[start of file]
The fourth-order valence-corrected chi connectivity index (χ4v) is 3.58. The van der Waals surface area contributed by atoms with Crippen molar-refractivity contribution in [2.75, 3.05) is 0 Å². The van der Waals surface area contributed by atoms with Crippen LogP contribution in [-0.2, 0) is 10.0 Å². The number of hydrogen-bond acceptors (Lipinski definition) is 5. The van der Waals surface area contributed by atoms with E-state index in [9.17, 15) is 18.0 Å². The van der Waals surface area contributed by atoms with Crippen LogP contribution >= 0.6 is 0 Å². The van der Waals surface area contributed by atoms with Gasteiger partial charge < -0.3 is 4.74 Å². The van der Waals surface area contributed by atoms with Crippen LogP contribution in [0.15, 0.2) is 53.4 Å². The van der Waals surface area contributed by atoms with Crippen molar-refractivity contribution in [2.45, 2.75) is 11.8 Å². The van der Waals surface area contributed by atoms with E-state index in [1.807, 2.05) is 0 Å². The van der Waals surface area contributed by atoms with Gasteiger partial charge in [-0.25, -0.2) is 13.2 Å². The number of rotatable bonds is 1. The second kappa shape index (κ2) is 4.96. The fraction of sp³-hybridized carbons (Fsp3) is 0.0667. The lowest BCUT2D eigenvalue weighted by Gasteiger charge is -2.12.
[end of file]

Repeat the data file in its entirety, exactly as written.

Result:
The fourth-order valence-corrected chi connectivity index (χ4v) is 3.58. The van der Waals surface area contributed by atoms with Crippen molar-refractivity contribution in [2.75, 3.05) is 0 Å². The van der Waals surface area contributed by atoms with Crippen LogP contribution in [-0.2, 0) is 10.0 Å². The number of hydrogen-bond acceptors (Lipinski definition) is 5. The van der Waals surface area contributed by atoms with E-state index in [9.17, 15) is 18.0 Å². The van der Waals surface area contributed by atoms with Crippen LogP contribution >= 0.6 is 0 Å². The van der Waals surface area contributed by atoms with Gasteiger partial charge < -0.3 is 4.74 Å². The van der Waals surface area contributed by atoms with Crippen LogP contribution in [0.15, 0.2) is 53.4 Å². The van der Waals surface area contributed by atoms with Crippen molar-refractivity contribution in [2.45, 2.75) is 11.8 Å². The van der Waals surface area contributed by atoms with E-state index in [1.807, 2.05) is 0 Å². The van der Waals surface area contributed by atoms with Gasteiger partial charge in [-0.25, -0.2) is 13.2 Å². The number of rotatable bonds is 1. The second kappa shape index (κ2) is 4.96. The fraction of sp³-hybridized carbons (Fsp3) is 0.0667. The lowest BCUT2D eigenvalue weighted by Gasteiger charge is -2.12.